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Mineral Supplements for Livestock

If you’re raising livestock, you may be wondering if they need mineral supplements. In short, the answer is yes, but it’s helpful to have an understanding of the why behind supplementing animals with minerals.

A father and son adding Redmond minerals to a feeding trough.

We’ve discussed in other posts how we stock our barn for winter, the deep bedding method for livestock, and how to use medicinal herbs for animals on the farm. Today’s post is something we’re very passionate about here on Riverbend, and that’s mineral supplementation for our livestock.

In this blog post (and podcast interview) with Karson from Redmond Agriculture, we’re diving into what mineral supplements are, why they’re important, and how and what we should be feeding our livestock.

About Karson

Karson has worked with Redmond for about 5 years. He spends his time helping producers of all sizes with livestock minerals and soil health. Before working for Redmond, he was in the animal feed and agronomy industries. His family also owns a ranch where they grow their own hay and raise about 130 mother cows.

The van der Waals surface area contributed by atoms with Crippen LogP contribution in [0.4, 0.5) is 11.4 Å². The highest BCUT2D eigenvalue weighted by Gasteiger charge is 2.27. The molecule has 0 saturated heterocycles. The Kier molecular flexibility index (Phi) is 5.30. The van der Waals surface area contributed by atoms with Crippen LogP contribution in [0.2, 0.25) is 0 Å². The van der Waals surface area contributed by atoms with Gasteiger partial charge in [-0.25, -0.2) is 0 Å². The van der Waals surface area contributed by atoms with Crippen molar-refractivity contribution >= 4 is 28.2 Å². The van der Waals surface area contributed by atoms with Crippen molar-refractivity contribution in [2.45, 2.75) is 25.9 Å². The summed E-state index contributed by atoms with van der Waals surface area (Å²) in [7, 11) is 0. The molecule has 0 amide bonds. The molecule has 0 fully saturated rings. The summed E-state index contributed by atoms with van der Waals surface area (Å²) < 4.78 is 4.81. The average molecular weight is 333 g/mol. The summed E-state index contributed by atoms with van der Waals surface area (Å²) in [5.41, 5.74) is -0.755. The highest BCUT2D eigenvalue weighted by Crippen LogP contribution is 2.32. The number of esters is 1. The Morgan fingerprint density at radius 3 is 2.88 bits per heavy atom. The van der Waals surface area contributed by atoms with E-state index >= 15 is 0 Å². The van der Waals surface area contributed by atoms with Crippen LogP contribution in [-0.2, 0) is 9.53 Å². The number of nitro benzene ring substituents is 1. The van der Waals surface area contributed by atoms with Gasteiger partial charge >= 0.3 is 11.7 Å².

A salt block from Redmond Agriculture.

What Are Mineral Supplements

Mineral supplements can be anywhere from salt (sodium chloride) to copper. There are generally about 16 main minerals that have been studied in depth in regard to livestock health. However, we know that there are many more trace minerals that are important to animal health as well. As homesteaders, we generally want a supplement that has as many of these as possible.

Since our soil and even the feed we’re giving to our livestock is often depleted, using mineral supplementation has become commonplace on the homestead. These are minerals that you can add to your animal’s feed or allow the animal to free-feed those they need (animals are really smart about eating only what they need).

Cows eating minerals from a red tub in a field.